Chrism Mass 2022
[Isaiah 61:1-3a, 6a, 8b-9; Psalm 89; Revelation 1:5-8; Luke 4:16-21]
Just over a week ago, the historic meeting between representatives of Indigenous Peoples and the Pope came to a close. Following a succession of private meetings with delegates, the Holy Father gave a very moving and powerful address. Since that moment, attention has focused largely upon his highly anticipated apology. Yet he said many other beautiful things, worthy of prolonged reflection on our part. One assertion in particular struck the delegates profoundly. He gave voice to it in the final address as well as in comments he made spontaneously in the private meetings. It is this: “the Church stands with you.” Having listened to both their struggles and hopes, the Pope assured them that the Church takes their part. “The Church stands with you.”
This stance of the Church finds its ground in the Gospel passage for this Chrism mass. When Jesus rises in his hometown synagogue and applies to himself the prophecy of Isaiah to outline the mission for which he was anointed and sent, he is saying, in effect, that he stands – that God stands – with those who are poor, blind, captive, and oppressed. In Jesus Christ, God makes clear that He takes their part, enters into the full reality of their lives, in order to set them free with the truth of the Gospel. As Saint John would later put it, Jesus, by his death and resurrection, is “the faithful witness” to the steadfast love and sure mercy of the Father. Since the Lord stands with anyone in need, so, too, must the Church in and through all her members.
But what does it mean to stand with another? What does it look like in practice? Allow me to share with you some experiences related to the Rome delegation that have helped me to discover the answer to those questions.
A number of months ago, in a kind of remote preparation for the visit to Rome, I met with Indigenous leaders here in Edmonton to get their feedback on the draft of a pastoral letter from Canada’s Bishops to the Indigenous Peoples of this land. I wanted to know how it would be received, and if they would have any suggested amendments to the wording. As you know, Bishops love to write letters, and a fair amount of work had gone into the draft. Their answer was succinct and direct. “We don’t want a letter,” they said. “We want you. We want you to meet us where we are. We want to see the expression on your face; we want to hear the tone of your voice. Then, and only then, will we know what you are really saying to us.” Here is the first answer to the question of what it means to stand with another: personal presence. We cannot stand with others by standing apart from them. We must draw close, ready to enter into the reality of the other when we are invited to do so.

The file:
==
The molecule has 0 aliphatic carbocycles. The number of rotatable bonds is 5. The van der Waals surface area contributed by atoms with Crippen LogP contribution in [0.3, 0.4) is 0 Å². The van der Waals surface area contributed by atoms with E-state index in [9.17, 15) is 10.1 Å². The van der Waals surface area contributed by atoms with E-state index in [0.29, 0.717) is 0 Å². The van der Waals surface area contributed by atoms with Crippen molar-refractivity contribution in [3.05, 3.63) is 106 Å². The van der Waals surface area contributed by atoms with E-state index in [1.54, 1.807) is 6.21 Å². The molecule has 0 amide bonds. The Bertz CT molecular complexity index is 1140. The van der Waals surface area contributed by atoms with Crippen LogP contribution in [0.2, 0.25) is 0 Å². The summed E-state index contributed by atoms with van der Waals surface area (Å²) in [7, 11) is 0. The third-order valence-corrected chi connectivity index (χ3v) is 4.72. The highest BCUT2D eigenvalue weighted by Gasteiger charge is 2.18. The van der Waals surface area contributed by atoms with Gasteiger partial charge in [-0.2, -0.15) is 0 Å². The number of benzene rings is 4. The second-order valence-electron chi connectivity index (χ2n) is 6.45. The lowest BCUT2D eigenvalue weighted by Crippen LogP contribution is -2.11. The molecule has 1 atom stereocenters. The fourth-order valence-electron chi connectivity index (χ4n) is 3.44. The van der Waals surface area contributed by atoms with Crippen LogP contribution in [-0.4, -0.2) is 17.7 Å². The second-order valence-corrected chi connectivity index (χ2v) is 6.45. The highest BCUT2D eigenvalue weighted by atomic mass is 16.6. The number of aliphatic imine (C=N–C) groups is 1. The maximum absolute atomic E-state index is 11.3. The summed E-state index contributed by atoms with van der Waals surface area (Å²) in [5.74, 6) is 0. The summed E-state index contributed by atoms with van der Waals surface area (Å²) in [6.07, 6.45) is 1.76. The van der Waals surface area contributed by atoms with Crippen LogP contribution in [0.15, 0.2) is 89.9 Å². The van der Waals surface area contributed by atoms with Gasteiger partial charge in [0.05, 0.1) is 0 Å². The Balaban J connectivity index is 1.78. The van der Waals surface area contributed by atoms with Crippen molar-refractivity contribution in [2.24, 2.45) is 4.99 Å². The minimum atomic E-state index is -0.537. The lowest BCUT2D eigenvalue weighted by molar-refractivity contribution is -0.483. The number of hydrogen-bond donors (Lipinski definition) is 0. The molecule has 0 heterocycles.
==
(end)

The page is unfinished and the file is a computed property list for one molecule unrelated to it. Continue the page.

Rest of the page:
Throughout that eventful week in Rome, many delegates would approach me to say that they felt truly heard by the Pope. The Holy Father gave to his visitors an amount of time seldom – if ever – granted a delegation to the Vatican: five hours in the space of a few days. Four of those five were dedicated entirely to listening, and it was clear to everyone that the Pope listened attentively and deeply not only to the words of the speakers but also to their hearts. As he explained in his final address, he allowed himself personally to enter into the stories that were shared with him. In consequence, the delegates knew, without any doubt on their part, that they had been heard. This is the second answer to the question of what it means to stand with another: taking the time necessary truly to listen to and empathize with the lived reality of the other. I fear that we have lost this ability to listen in our Western society. We seem to be far more concerned with insisting upon our own positions, often ill-informed and insufficiently considered, ready to dismiss any other point of view along with the person who holds it. We cannot stand with another if we will not hear them.
Finally, I learned that “standing with” is not something static. To stand with another is not to remain in one place. On the contrary, it necessitates a willingness to walk with the other. Those present for the Roman encounter left it with the awareness that we have a long path ahead of us, one along which we shall walk together. To “stand with” means to be ready for long-term engagement. In fact, “standing with” defines the entirety of our lives as disciples of the One who stands by us with the entirety of his.
This comes at great cost. I think, for example, of health care workers who stood with the sick during the pandemic at great personal cost to their own well-being and that of their families. Many other instances of sacrifice can be cited. On this day dedicated in a special way to them, my mind goes to the priests of the Archdiocese. These last two years have been enormously challenging to them, as they willingly and generously stood with their people. Striving in creative ways to be present to their people when restrictions kept them at a distance, and listening carefully and deeply to many accounts of suffering and trauma, has left our priests exhausted. I want to assure you, Fathers, of my esteem and gratitude, as well as that of the People of God, for the ministry that you have exercised in very challenging circumstances. Continue to draw strength from the love and mercy of our Lord. He stands with you. Tonight, as at every Mass of Chrism, you renew your promises to stand with him and his people.
Now I invite you, Fathers, to stand and renew your commitment.
Most Reverend Richard W. Smith
Saint Joseph’s Basilica
April 11th, 2022